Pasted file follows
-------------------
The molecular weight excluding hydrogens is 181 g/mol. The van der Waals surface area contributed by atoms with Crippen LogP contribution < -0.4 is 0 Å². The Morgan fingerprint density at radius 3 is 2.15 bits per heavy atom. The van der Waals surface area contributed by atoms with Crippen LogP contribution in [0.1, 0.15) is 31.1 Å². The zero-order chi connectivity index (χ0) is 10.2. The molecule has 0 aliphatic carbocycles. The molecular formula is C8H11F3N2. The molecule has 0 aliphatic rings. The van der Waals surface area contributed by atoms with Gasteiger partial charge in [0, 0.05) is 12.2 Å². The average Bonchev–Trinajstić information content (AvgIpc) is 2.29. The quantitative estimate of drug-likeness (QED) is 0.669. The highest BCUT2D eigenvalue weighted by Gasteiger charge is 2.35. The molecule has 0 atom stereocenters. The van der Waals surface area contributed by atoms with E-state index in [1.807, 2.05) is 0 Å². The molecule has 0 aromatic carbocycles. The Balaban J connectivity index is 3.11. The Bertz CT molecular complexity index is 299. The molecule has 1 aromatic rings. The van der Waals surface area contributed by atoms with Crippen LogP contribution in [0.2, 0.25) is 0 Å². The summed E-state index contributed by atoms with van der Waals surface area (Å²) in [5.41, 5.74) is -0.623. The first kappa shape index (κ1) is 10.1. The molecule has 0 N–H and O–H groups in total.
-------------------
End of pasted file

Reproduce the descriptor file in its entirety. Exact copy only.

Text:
The molecular weight excluding hydrogens is 181 g/mol. The van der Waals surface area contributed by atoms with Crippen LogP contribution < -0.4 is 0 Å². The Morgan fingerprint density at radius 3 is 2.15 bits per heavy atom. The van der Waals surface area contributed by atoms with Crippen LogP contribution in [0.1, 0.15) is 31.1 Å². The zero-order chi connectivity index (χ0) is 10.2. The molecule has 0 aliphatic carbocycles. The molecular formula is C8H11F3N2. The molecule has 0 aliphatic rings. The van der Waals surface area contributed by atoms with Gasteiger partial charge in [0, 0.05) is 12.2 Å². The average Bonchev–Trinajstić information content (AvgIpc) is 2.29. The quantitative estimate of drug-likeness (QED) is 0.669. The highest BCUT2D eigenvalue weighted by Gasteiger charge is 2.35. The molecule has 0 atom stereocenters. The van der Waals surface area contributed by atoms with E-state index in [1.807, 2.05) is 0 Å². The molecule has 0 aromatic carbocycles. The Balaban J connectivity index is 3.11. The Bertz CT molecular complexity index is 299. The molecule has 1 aromatic rings. The van der Waals surface area contributed by atoms with Crippen LogP contribution in [0.2, 0.25) is 0 Å². The summed E-state index contributed by atoms with van der Waals surface area (Å²) in [5.41, 5.74) is -0.623. The first kappa shape index (κ1) is 10.1. The molecule has 0 N–H and O–H groups in total.